- Cohen and Cummins also suggested that the incentive effect was quite small (largely because depreciation already occurs relatively quickly for most equipment), reducing the user cost of capital by only about 3%, and that planning periods may have been too long to adjust investment across time. Knittel also suggests that firms may have found the provision costly to comply with, particularly because most states did not allow bonus depreciation.
- Cohen and Cummins also reported the results of several surveys of firms, which showed that between two-thirds and more than 90% of respondents indicated bonus depreciation had no effect on the timing of investment spending.
- Forecasters vary in the multipliers they assign different tax and spending provisions. (A multiplier estimates the amount of economic output resulting from a certain amount of stimulus.) For example, the Congressional Budget Office, during discussion of the fiscal cliff, indicated a multiplier of 0.15 for business tax cuts in general, and a multiplier of 0.6 for expensing. The latter suggests a dollar of budgetary cost spending induces a 60-cent increase in output. The dollar of cost was measured as the present value of bonus depreciation. This multiplier was among the smaller ones, with payroll taxes having a multiplier of 0.9 and unemployment insurance a multiplier of 1.1. Zandi had similar multipliers for these latter provisions but assigned a multiplier of 0.2 for bonus depreciation, measuring the provision as the first-year tax saving (a larger number than present value).
- Overall, bonus depreciation did not appear to be very effective in providing short-term economic stimulus compared to alternatives.
- There are also concerns about the effectiveness of bonus depreciation when the extension is retroactive. When bonus depreciation is extended retroactively, the benefit is a windfall which cannot affect investment.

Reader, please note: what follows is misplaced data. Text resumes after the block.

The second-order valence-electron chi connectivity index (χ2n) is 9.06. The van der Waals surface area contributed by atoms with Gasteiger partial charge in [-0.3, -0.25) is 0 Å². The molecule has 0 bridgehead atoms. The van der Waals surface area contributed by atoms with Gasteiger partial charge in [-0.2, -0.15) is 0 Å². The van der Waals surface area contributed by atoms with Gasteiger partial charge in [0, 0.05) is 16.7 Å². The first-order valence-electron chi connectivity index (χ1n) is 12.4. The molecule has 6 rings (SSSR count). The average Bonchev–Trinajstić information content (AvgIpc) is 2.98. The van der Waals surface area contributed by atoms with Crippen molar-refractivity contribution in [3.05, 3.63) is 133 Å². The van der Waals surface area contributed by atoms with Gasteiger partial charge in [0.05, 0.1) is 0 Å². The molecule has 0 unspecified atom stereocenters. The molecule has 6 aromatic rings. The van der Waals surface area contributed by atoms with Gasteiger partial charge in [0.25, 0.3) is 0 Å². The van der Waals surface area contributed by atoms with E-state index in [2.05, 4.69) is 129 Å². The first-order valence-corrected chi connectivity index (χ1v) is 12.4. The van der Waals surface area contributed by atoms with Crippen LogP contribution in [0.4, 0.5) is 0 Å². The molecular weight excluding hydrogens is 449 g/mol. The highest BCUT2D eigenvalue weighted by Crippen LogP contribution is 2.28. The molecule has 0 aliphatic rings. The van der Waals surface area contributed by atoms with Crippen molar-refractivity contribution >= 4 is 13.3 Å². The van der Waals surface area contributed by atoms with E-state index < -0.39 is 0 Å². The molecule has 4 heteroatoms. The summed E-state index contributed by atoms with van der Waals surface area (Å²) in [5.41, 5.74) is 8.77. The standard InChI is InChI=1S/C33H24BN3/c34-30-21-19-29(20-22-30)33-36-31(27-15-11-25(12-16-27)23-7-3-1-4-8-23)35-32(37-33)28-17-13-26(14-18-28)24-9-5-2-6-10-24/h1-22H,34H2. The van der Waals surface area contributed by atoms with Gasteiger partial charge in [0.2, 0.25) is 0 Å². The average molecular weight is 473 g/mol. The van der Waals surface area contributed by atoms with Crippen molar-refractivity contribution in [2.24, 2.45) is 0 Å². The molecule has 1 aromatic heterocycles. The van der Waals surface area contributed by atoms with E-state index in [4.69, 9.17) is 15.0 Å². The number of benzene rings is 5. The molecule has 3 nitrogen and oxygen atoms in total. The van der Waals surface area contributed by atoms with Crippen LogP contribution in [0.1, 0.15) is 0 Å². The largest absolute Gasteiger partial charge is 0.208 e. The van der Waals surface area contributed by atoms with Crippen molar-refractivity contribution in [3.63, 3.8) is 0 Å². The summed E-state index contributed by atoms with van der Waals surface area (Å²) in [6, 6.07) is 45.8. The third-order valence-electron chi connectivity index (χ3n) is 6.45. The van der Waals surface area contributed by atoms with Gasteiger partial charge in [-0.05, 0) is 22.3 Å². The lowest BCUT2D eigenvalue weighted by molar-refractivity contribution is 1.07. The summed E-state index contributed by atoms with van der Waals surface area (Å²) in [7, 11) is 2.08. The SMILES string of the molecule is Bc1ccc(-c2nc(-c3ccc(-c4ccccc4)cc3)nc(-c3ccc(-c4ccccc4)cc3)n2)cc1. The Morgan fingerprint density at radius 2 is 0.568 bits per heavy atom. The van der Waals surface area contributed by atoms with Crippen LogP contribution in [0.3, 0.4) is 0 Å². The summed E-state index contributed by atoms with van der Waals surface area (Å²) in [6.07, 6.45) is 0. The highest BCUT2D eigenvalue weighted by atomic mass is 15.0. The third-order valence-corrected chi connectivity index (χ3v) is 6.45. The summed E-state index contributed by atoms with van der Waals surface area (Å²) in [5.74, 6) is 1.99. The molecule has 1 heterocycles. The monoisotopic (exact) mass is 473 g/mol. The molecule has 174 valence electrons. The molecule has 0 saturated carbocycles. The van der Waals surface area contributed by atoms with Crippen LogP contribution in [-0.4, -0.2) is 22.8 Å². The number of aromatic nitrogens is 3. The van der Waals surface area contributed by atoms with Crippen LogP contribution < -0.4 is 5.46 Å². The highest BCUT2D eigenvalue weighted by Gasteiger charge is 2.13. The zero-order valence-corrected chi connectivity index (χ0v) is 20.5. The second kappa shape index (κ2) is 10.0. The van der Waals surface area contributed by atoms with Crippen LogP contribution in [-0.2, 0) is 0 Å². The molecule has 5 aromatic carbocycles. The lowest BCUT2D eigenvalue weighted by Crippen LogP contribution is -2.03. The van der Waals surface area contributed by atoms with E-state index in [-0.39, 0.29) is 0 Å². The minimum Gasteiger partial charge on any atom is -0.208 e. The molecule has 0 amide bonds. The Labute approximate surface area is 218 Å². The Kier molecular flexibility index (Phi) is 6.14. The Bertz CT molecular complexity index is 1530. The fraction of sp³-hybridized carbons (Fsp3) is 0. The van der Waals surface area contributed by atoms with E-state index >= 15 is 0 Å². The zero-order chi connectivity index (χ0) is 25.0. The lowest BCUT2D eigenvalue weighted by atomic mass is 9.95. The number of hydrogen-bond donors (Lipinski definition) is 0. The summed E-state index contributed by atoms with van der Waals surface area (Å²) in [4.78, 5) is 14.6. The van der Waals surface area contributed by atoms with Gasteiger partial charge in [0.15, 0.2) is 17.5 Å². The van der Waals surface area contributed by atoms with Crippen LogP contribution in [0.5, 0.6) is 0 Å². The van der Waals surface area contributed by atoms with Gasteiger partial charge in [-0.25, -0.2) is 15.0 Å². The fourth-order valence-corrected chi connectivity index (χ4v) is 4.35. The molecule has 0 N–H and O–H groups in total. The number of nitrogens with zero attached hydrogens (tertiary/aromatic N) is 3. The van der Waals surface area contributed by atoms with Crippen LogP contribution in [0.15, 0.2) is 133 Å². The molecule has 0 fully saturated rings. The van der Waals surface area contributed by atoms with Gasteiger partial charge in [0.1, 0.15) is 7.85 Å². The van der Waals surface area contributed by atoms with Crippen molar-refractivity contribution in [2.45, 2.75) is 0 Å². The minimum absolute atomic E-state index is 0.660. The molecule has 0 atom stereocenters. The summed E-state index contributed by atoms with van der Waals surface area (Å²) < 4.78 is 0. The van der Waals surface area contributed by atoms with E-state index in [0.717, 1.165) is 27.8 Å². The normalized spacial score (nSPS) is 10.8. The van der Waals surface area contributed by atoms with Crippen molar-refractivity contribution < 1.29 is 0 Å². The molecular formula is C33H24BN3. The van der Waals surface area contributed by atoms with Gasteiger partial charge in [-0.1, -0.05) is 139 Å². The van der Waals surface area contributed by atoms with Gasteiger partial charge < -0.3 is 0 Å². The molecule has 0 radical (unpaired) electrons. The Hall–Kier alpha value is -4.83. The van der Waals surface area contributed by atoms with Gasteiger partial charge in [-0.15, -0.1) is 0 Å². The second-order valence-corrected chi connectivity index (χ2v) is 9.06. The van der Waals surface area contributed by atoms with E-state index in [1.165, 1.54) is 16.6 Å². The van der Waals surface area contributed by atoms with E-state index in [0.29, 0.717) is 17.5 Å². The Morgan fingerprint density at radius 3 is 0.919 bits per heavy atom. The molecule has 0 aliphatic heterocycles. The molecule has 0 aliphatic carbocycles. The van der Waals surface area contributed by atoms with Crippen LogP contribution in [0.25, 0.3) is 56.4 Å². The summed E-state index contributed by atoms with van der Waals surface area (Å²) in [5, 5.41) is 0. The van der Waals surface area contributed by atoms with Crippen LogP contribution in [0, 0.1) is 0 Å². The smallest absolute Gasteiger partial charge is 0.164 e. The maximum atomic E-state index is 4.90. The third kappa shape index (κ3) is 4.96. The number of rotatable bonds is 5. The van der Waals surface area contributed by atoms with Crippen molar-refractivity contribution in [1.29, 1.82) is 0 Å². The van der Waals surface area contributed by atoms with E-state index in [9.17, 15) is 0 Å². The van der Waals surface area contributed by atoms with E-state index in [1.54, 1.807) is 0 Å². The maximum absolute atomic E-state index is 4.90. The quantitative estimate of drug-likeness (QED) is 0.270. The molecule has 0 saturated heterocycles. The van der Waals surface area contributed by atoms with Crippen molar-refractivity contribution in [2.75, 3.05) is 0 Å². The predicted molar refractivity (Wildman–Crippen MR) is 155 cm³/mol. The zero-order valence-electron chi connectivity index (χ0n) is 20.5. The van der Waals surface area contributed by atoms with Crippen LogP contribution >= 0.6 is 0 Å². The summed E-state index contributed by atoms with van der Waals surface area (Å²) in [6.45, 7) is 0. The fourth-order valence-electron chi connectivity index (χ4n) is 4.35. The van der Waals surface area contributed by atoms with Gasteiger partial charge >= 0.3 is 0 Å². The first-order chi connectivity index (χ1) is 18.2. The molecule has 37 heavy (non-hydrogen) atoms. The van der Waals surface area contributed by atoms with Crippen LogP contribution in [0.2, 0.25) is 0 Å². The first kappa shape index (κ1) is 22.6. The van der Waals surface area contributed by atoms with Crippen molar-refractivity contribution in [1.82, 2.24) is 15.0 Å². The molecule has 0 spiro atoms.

Bonus Depreciation as a Permanent Provision
- If bonus depreciation is permanent, it affects the size and allocation of the capital stock. In particular, it lowers the tax rate on equipment relative to other depreciable assets.
Effective Tax Rates
[Editor’s note: When CRS refers to “effective tax rates” it does not use the term in the financial accounting sense. Specifically, CRS considers bonus depreciation to reduce the present value of tax liabilities and thus a factor in CRS’s effective rate calculations. In contrast, a financial statement preparer would consider bonus depreciation to have no effective tax rate benefit as it is only a more accelerated cost recovery for tax purposes than is available for financial accounting purposes (i.e., a mere “timing” benefit that results in a “deferred tax liability”).]
- If bonus depreciation is permanent, estimates of U.S. effective tax rates reflecting concerns that the U.S. rate is higher than that of other countries overstate the effective U.S. corporate tax rate; U.S. effective tax rates on equipment would be significantly lower than the Organization for Economic Cooperation and Development average.
- [P]rominent tax reform proposals would reduce accelerated depreciation. Making bonus depreciation a permanent provision would significantly increase its budgetary cost.